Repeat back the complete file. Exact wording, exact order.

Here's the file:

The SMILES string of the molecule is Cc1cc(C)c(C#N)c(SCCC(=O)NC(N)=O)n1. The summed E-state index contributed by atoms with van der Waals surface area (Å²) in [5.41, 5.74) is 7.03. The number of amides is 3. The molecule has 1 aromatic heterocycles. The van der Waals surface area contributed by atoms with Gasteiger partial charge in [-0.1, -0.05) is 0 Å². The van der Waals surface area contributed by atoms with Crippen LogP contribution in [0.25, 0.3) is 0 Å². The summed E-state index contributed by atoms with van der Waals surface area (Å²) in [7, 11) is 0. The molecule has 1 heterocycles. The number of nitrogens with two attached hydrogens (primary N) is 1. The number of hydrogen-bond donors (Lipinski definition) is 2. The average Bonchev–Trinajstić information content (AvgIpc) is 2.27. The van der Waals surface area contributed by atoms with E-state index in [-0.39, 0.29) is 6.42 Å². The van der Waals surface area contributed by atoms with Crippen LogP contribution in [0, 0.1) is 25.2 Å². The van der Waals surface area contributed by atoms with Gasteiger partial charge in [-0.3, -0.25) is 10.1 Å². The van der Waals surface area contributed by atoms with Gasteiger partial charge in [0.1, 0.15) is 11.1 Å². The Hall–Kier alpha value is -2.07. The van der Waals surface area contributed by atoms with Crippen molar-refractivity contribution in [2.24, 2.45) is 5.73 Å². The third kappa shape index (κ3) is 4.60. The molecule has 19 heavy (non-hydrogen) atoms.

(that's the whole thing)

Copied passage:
The SMILES string of the molecule is Cc1cc(C)c(C#N)c(SCCC(=O)NC(N)=O)n1. The summed E-state index contributed by atoms with van der Waals surface area (Å²) in [5.41, 5.74) is 7.03. The number of amides is 3. The molecule has 1 aromatic heterocycles. The van der Waals surface area contributed by atoms with Gasteiger partial charge in [-0.1, -0.05) is 0 Å². The van der Waals surface area contributed by atoms with Crippen LogP contribution in [0.25, 0.3) is 0 Å². The summed E-state index contributed by atoms with van der Waals surface area (Å²) in [7, 11) is 0. The molecule has 1 heterocycles. The number of nitrogens with two attached hydrogens (primary N) is 1. The number of hydrogen-bond donors (Lipinski definition) is 2. The average Bonchev–Trinajstić information content (AvgIpc) is 2.27. The van der Waals surface area contributed by atoms with E-state index in [-0.39, 0.29) is 6.42 Å². The van der Waals surface area contributed by atoms with Crippen LogP contribution in [0, 0.1) is 25.2 Å². The van der Waals surface area contributed by atoms with Gasteiger partial charge in [-0.3, -0.25) is 10.1 Å². The van der Waals surface area contributed by atoms with Gasteiger partial charge in [0.1, 0.15) is 11.1 Å². The Hall–Kier alpha value is -2.07. The van der Waals surface area contributed by atoms with Crippen molar-refractivity contribution in [2.24, 2.45) is 5.73 Å². The third kappa shape index (κ3) is 4.60. The molecule has 19 heavy (non-hydrogen) atoms.